In an international study, new measures against obesity were discussed on about 2 thousand people.
In the study published in the New England Journal of Medicine, scientists announced that a drug called “semaglutide”, which suppresses appetite, helps people lose up to one-fifth of their body weight.
According to the news of the BBC, while the semaglutide injections were given to approximately 2 thousand people in the 15-month study, nutrition and sports programs were also released.
It was stated that the observed people lost an average of 15 kilos, and the drug will start a new era in the fight against obesity.
‘It suppresses the appetite and imitates the hormone’
The working principle of the drug was defined as ‘suppressing appetite and mimicking the GLP1 hormone after eating’, while one group was given semaglutide and a placebo injection was given to one group.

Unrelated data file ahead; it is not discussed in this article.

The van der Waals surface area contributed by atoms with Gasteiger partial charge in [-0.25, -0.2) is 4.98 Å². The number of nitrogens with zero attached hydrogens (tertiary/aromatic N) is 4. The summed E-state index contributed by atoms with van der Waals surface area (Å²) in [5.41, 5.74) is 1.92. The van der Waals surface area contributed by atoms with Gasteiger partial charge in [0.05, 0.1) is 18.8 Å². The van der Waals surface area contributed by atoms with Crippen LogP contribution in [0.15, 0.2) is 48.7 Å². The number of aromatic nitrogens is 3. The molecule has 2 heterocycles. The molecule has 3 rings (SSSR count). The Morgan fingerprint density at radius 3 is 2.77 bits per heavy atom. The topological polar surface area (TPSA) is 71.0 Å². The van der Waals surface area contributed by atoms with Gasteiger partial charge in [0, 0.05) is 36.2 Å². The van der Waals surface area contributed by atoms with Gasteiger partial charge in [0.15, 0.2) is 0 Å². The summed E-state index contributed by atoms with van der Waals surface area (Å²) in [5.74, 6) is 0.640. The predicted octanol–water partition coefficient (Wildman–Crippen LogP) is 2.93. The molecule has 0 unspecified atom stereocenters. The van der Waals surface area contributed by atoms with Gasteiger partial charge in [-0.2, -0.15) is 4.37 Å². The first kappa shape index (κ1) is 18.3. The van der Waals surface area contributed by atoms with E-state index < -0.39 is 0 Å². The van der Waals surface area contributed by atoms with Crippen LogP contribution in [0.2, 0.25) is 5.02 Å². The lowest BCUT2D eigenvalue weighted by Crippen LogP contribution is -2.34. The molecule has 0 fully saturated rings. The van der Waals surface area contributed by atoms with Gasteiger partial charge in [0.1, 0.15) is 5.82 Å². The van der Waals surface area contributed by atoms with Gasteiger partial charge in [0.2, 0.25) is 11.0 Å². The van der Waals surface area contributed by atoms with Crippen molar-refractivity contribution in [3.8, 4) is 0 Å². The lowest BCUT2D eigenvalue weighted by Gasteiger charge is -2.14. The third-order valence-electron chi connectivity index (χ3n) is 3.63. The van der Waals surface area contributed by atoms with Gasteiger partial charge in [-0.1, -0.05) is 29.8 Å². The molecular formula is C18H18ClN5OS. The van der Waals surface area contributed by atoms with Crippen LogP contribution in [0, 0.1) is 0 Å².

At the end of the study, it was seen that those who had real injections lost an average of 15 kg, while those who received a placebo injection lost 2.6 kg.
‘IT WILL CHANGE ALL THE TREATMENTS’
While 32 percent of the volunteers seem to lose one-fifth of their body weight, Pr Rachel Batterham, a University of London faculty member of the UK part of the study, said, “This is a situation that can change all treatments in terms of the amount of weight lost. I have been doing research on obesity for about 20 years. “I haven’t seen any treatment that is so effective,” he said.